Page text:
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MQTT Proxy enables MQTT clients to use the MQTT 3.1.1 protocol to publish data directly to Kafka. These clients can publish MQTT messages in all three Quality-of-Service (QoS) levels defined by the MQTT protocol. The clients do this over encrypted and unencrypted connections. MQTT Proxy supports encryption and basic authentication through Transport Layer Security (TLS).
Every instance of MQTT Proxy is stateless and independent of other instances. This allows MQTT Proxy to avoid redundant persistence of MQTT data and exhibit reduced lag in message publishing when compared to traditional MQTT brokers. To publish MQTT messages to Kafka, MQTT Proxy uses a simple mapping scheme of MQTT topics to Kafka topics that is based on regular expressions.
MQTT Proxy only supports devices publishing to Kafka via the MQTT Proxy. It does not support devices subscribing from Kafka via MQTT Proxy.
To produce your first MQTT messages to Kafka with MQTT Proxy follow the steps described below.
You must have a running Kafka cluster before you start MQTT Proxy, so first start Kafka and ZooKeeper. You can start these services in one command with Confluent CLI:
confluent start kafka
Each service reads its configuration from its property files under
To manually start each service in its own terminal, run instead:
bin/zookeeper-server-start ./etc/kafka/zookeeper.properties bin/kafka-server-start ./etc/kafka/server.properties
Again, see the Confluent Platform quickstart for a more detailed explanation of how to get these services up and running.
Configure MQTT Proxy¶
The full set of configuration options for MQTT Proxy are documented
here. Below is the bare minimum of required configs for MQTT Proxy to
work on a local node. These settings are present in the
kafka-mqtt-dev.properties file that
comes with your Confluent Platform distribution and lists all the available configuration options for MQTT Proxy:
topic.regex.list=temperature:.*temperature, brightness:.*brightness listeners=0.0.0.0:1883 bootstrap.servers=PLAINTEXT://localhost:9092 confluent.topic.replication.factor=1
To change the above properties, as well as any other MQTT Proxy setting, edit
kafka-mqtt-dev.properties inside the directory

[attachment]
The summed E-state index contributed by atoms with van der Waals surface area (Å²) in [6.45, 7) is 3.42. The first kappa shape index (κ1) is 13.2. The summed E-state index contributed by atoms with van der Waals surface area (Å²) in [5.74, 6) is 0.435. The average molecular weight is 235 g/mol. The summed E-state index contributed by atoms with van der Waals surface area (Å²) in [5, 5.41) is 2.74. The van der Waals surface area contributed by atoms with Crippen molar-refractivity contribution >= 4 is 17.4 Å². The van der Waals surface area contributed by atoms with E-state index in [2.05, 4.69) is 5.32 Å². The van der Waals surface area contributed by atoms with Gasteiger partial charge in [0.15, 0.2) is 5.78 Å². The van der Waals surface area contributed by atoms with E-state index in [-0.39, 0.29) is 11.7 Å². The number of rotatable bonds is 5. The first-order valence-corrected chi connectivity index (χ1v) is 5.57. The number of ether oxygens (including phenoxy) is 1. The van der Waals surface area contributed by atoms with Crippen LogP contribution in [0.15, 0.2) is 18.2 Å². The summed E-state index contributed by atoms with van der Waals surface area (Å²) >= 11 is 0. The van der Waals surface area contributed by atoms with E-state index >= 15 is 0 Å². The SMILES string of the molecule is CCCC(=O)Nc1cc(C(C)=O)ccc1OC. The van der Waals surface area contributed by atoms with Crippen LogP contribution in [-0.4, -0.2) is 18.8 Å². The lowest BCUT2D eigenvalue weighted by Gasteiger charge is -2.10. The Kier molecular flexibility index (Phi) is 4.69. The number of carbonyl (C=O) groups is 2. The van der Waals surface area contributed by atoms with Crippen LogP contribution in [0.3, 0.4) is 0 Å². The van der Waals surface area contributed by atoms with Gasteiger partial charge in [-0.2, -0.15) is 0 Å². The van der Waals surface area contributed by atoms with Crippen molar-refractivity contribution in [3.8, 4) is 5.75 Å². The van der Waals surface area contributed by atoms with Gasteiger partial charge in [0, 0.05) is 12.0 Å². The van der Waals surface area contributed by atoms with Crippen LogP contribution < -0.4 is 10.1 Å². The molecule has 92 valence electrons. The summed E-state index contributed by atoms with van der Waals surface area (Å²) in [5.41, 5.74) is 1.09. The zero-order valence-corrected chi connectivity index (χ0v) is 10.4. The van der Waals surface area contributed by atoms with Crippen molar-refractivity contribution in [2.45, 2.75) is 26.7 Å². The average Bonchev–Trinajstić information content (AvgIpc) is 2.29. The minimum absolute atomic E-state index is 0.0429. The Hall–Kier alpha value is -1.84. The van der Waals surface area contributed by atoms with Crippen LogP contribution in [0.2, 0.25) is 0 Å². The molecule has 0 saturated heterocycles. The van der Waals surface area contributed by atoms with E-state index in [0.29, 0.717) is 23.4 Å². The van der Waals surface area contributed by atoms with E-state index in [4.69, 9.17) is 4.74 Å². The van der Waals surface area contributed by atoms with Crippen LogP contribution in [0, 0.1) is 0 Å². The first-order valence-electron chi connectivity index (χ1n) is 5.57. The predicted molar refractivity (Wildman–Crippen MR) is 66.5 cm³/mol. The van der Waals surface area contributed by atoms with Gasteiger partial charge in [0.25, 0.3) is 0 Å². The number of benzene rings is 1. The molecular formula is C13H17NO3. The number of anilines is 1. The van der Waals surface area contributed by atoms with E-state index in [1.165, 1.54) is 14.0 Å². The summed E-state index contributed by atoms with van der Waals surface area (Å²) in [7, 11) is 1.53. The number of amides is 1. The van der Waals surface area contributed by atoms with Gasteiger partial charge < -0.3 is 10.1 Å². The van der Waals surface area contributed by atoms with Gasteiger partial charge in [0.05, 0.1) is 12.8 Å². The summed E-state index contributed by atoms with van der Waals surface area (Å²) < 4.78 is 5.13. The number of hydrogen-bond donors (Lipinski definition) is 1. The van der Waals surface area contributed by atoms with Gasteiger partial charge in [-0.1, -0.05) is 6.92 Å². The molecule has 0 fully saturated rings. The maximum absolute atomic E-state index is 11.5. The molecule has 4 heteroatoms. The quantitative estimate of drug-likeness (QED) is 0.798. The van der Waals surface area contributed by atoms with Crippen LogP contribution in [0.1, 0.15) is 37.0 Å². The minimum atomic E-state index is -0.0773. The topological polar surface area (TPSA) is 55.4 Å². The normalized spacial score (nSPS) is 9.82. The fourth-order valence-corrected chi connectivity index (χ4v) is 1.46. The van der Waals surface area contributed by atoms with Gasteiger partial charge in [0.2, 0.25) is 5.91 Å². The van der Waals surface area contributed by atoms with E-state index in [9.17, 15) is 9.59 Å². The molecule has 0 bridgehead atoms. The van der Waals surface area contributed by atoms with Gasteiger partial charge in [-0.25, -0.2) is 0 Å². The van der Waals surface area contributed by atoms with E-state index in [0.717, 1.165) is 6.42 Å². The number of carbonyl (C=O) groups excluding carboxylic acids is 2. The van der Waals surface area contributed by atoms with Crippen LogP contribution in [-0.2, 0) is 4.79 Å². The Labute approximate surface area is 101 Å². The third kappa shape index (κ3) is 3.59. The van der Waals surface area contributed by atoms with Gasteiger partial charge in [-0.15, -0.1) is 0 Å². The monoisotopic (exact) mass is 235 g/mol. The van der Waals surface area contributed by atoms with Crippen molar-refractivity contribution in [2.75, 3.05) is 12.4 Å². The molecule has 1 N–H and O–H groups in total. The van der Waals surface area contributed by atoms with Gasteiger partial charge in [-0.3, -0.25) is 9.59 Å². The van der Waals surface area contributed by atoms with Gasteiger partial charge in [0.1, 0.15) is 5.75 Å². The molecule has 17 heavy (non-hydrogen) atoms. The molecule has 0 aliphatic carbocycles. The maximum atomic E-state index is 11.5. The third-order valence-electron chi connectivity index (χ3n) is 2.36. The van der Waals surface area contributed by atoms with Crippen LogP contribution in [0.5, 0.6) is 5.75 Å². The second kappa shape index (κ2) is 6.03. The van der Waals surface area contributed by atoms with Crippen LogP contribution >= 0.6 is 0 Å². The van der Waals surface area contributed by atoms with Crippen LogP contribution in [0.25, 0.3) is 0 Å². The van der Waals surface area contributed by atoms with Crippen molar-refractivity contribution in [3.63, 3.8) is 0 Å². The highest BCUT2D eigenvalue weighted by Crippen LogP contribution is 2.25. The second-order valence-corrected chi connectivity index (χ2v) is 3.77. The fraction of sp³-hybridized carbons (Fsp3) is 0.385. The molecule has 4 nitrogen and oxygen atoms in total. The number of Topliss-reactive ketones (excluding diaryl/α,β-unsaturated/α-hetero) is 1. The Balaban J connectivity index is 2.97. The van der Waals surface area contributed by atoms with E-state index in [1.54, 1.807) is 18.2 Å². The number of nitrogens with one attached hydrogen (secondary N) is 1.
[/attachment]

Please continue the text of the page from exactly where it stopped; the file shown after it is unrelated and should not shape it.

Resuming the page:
Create Kafka topics¶
Based on topic mapping describe above, MQTT Proxy will publish messages into the Kafka
brightness. To create these topics, run:
bin/kafka-topics --create --zookeeper localhost:2181 --replication-factor 1 --partitions 1 --topic temperature bin/kafka-topics --create --zookeeper localhost:2181 --replication-factor 1 --partitions 1 --topic brightness
Start MQTT Proxy¶
Once configured, MQTT Proxy can be started:
Publishing data to Kafka¶
You can use any client that supports the MQTT protocol to publish data into Kafka. In this example, we use the Eclipse Mosquitto MQTT client.
Install MQTT client¶
Depending on your operating system, you may choose to install
mosquitto as follows:
brew install mosquitto
sudo apt-get update sudo apt-get install -y software-properties-common sudo apt-add-repository ppa:mosquitto-dev/mosquitto-ppa sudo apt-get install -y mosquitto-clients
sudo curl -o /etc/yum.repos.d/mqtt-rhel7.repo http://download.opensuse.org/repositories/home:/oojah:/mqtt/RedHat_RHEL-7/home:oojah:mqtt.repo sudo yum -y install mosquitto-clients
Instructions for more operating systems are available here.
Publish MQTT messages¶
This example uses QoS2, the highest quality of service supported by the MQTT protocol.
mosquitto_pub -h 0.0.0.0 -p 1883 -t car/engine/temperature -q 2 -m "190F" mosquitto_pub -h 0.0.0.0 -p 1883 -t car/engine/temperature -q 2 -m "200F" mosquitto_pub -h 0.0.0.0 -p 1883 -t car/engine/temperature -q 2 -m "210F"
Verify messages in Kafka¶
As you can see below, the key of each Kafka records contains the MQTT topic name and the value includes the MQTT payload.
kafka-console-consumer --bootstrap-server localhost:9092 \ --topic temperature \ --property print.key=true \ --from-beginning car/engine/temperature 190F car/engine/temperature 200F car/engine/temperature 210F
MQTT Proxy also stores a few additional MQTT metadata as Kafka record headers.
To produce a continuous feed of MQTT messages here’s an example that produces a message every 200ms:
while true; do echo $(( $RANDOM % (231-180) + 180)); sleep .2; done | \ mosquitto_pub -h 0.0 .0.0 -p 1883 -t car/engine/temperature -q 2 -l